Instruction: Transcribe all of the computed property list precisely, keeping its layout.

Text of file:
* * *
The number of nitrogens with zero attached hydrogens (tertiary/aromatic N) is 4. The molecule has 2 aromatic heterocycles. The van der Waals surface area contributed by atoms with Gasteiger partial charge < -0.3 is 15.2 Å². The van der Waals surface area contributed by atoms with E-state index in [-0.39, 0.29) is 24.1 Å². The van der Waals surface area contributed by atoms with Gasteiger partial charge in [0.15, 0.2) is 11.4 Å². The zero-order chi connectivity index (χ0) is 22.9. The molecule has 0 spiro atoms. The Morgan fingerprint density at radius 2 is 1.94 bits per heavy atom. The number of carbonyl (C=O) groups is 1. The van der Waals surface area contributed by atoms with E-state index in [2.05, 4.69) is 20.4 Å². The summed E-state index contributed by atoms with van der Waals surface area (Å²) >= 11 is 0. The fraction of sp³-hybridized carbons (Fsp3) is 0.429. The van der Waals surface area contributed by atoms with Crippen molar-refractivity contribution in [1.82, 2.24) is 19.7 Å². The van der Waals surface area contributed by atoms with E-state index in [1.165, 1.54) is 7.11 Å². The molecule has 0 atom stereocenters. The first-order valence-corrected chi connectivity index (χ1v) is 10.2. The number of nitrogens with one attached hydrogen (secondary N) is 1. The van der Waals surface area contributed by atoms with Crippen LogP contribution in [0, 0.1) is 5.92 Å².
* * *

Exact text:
The number of nitrogens with zero attached hydrogens (tertiary/aromatic N) is 4. The molecule has 2 aromatic heterocycles. The van der Waals surface area contributed by atoms with Gasteiger partial charge < -0.3 is 15.2 Å². The van der Waals surface area contributed by atoms with E-state index in [-0.39, 0.29) is 24.1 Å². The van der Waals surface area contributed by atoms with Gasteiger partial charge in [0.15, 0.2) is 11.4 Å². The zero-order chi connectivity index (χ0) is 22.9. The molecule has 0 spiro atoms. The Morgan fingerprint density at radius 2 is 1.94 bits per heavy atom. The number of carbonyl (C=O) groups is 1. The van der Waals surface area contributed by atoms with E-state index in [2.05, 4.69) is 20.4 Å². The summed E-state index contributed by atoms with van der Waals surface area (Å²) >= 11 is 0. The fraction of sp³-hybridized carbons (Fsp3) is 0.429. The van der Waals surface area contributed by atoms with Crippen molar-refractivity contribution in [1.82, 2.24) is 19.7 Å². The van der Waals surface area contributed by atoms with E-state index in [1.165, 1.54) is 7.11 Å². The molecule has 0 atom stereocenters. The first-order valence-corrected chi connectivity index (χ1v) is 10.2. The number of nitrogens with one attached hydrogen (secondary N) is 1. The van der Waals surface area contributed by atoms with Crippen LogP contribution in [0, 0.1) is 5.92 Å².